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FORUM: Bike lanes made permanent, more warming centres open (Feb. 2023)

March 27th, 2023 · No Comments

Budget process reveals Toronto’s financial house not in order

By Dianne Saxe

The first month of the new year has been an eventful one at city hall. I am pleased to report that two crucial issues have successfully moved forward.

Councillors on the infrastructure and environment committee unanimously supported my requests to make permanent the Yonge Street bike lanes from Bloor to Davisville, while doing everything practicable to increase safety for nearby residents. This includes preventing illegal and dangerous behaviour by reckless drivers, like driving on sidewalks. 

While community opinion about the bike lanes remains mixed, two-thirds of deputants passionately supported the bike lanes, as did extensive expert evidence. 

The medical officer of health explained the substantial health benefits of complete streets. 

Paramedic and fire services confirmed that the bike lanes do not interfere with their ability to provide emergency services. TTC confirmed that the bike lanes do not interfere with their shuttle buses. 

Bike lanes are good for local businesses while decreasing crashes and the cost of getting around. Other evidence showed that there has been no disproportionate increase in traffic in the area compared to the city as a whole.

Another key achievement was doubling the number of downtown warming centre spaces for the most vulnerable during cold weather alerts. 

In mere weeks, we pulled off Toronto’s fourth warming centre at the Cecil Street Community Centre, where I sit on the board. It opened for the first night on Jan. 30.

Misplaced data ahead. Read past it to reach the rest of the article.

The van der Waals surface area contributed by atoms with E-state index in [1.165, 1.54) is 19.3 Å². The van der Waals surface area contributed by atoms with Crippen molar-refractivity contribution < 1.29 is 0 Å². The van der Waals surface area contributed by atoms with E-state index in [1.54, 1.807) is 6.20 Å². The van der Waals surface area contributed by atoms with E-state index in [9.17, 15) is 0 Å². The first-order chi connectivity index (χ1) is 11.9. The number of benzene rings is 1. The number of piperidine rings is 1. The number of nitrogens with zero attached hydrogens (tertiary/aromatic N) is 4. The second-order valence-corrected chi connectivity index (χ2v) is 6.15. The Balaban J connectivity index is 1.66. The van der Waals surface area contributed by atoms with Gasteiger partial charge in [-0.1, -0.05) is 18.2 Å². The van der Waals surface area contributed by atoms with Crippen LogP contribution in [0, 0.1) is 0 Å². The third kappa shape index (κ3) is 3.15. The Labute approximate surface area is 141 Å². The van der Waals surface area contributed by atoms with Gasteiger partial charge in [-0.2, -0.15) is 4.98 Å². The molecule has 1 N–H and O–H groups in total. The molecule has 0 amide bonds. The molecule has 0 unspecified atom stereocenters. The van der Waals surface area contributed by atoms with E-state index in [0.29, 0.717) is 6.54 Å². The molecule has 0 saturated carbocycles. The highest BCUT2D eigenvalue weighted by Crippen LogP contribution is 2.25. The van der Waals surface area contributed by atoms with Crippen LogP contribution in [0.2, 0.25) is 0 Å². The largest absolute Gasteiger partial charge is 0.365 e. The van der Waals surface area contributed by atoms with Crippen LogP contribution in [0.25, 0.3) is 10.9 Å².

Congratulations and deepest thanks to the staff and board members of Cecil Street, and to city staff at shelter, support & housing administration. 

This month was also dominated by the city budget, the first under the “strong mayor” powers imposed by Doug Ford. Thank you to everyone who has written in about this, or deputed to the budget committee. 

The city is in very deep financial trouble, and the consequences are becoming obvious. 

The provincial government has downloaded unmanageably expensive responsibilities onto the city, while hamstringing our ability to raise funds, and immiserating the most vulnerable with inadequate housing, mental health, and addiction support. 

Toronto hasn’t done enough either to keep its financial house in order. 

Keeping property tax increases below the rate of inflation for 13 years has starved the city of essential funds for daily operations and repairs, much less preparing for the future.

Bottom line: the city cannot operate effectively without more funds. We must loudly and consistently demand that the province give us significant revenue-generation tools, such as road tolls and a share of income taxes. I plan to keep this demand front and centre whenever council sits.

In the meantime, I am working with my colleagues to have the city adopt parking levies, which could raise hundreds of millions of dollars to reverse TTC cuts and improve service, while helping with climate goals. 

This campaign has gained so much momentum that I hope to see parking levies introduced as early as next year. 

The first step, a thorough study by city staff, should begin shortly.

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Dianne Saxe is city councillor for Ward 11, University-Rosedale.


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